The former Edmond High standout, who played point guard at OSU from 1982 to ‘85, was subject of a positive day-of-the-game column by John Hoover of the Tulsa World.
The headline read: “Bill Self set for life at Kansas thanks to success.”
Hoover wrote: “Self won’t ever wear out his welcome in Lawrence. He’s just too good, and they adore him too much.”
Self entered Saturday’s game with a career record of 529-170. Seven coaches have had more career victories in their first 700 games coached: Adolph Rupp (593), Jerry Tarkanian (575), Roy Williams (566), John Kresse (558), John Wooden (545), Dean Smith (539) and John Calipari (538).
“Without question. I really do think we could retire here. We’re totally happy,” Self told the Tulsa World. “But I’m not saying that’s what we’ll do. I have no idea what the future holds. There will be a time where there’s a possibility they'll get tired of my rhetoric. It’ll grow stale on everyone. I hope it doesn't happen for awhile.
“But I understand the shelf life on a lot of coaches, especially at a high-major place. I don’t know exactly what it is. It probably varies from time to time. But I agree (with the notion) that it’s hard to keep improving if you’ve had some sustained success. Fortunately for us, we’ve kind of been able to.”
…Self still has plenty of friends in Stillwater, many who would like to see him return to his alma mater as coach.
“I’ve forgotten most of my memories from back in age 18 to 22,” said Self, 51, who played at OSU from 1982 to '85. “The first time I went back (as KU coach) I made a mistake. It was a big game and they (Cowboys) were loaded. That was the year they went to the Final Four. We ended up losing in the Elite Eight, but they rocked us good.”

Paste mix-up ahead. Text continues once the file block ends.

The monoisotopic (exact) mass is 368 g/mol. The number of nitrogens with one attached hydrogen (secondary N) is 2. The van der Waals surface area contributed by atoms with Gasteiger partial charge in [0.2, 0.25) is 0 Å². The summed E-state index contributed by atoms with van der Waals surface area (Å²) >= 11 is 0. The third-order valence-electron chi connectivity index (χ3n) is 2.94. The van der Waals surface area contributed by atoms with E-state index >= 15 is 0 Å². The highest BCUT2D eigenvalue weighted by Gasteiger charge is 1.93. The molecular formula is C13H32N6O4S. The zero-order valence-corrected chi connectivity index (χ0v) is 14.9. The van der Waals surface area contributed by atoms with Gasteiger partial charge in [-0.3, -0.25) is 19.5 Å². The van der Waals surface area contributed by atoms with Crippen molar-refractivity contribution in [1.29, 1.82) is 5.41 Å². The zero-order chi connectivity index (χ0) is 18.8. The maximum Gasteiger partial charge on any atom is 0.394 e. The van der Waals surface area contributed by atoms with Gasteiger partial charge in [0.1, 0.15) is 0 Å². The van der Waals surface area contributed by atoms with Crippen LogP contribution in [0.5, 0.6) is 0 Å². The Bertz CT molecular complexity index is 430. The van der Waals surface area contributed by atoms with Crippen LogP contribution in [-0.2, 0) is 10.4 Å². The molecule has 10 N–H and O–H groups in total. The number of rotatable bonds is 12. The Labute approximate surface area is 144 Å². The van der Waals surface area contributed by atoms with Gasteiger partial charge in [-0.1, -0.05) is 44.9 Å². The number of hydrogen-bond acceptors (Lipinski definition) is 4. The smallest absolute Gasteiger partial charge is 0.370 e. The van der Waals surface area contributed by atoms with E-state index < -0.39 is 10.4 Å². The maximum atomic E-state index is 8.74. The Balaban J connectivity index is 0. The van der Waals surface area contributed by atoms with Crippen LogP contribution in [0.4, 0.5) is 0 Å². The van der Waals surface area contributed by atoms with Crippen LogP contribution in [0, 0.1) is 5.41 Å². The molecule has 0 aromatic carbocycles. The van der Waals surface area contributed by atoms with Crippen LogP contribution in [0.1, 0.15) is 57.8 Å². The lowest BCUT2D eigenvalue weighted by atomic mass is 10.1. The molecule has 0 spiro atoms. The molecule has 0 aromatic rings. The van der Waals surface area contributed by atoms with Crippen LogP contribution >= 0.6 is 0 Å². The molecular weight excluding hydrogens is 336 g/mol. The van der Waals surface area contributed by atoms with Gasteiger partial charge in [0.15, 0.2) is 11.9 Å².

Indeed, Self’s first KU team fell to OSU, 80-60, in February of 2004 at Gallagher-Iba Arena.
“I think I called three timeouts in the first four minutes and got a technical just so that way we could stop play a little bit to catch our breath, and they rocked us pretty good,” Self said. “(On that trip) I toured every place and went to lunch with old friends and all that, and I realized after that, we’re not going to go down that path again. It’s strictly a business trip. If I’m able to see some of my buddies, it’s after the game in the hallway as we leave.”
…Self on Thursday was asked who is the best player he’s ever coached.
“You could say Deron Williams was, but, he was just a freshman when I had him (at Illinois),” Self said of the Brooklyn Nets guard in an interview with Fox Sports radio’s Jay Mohr.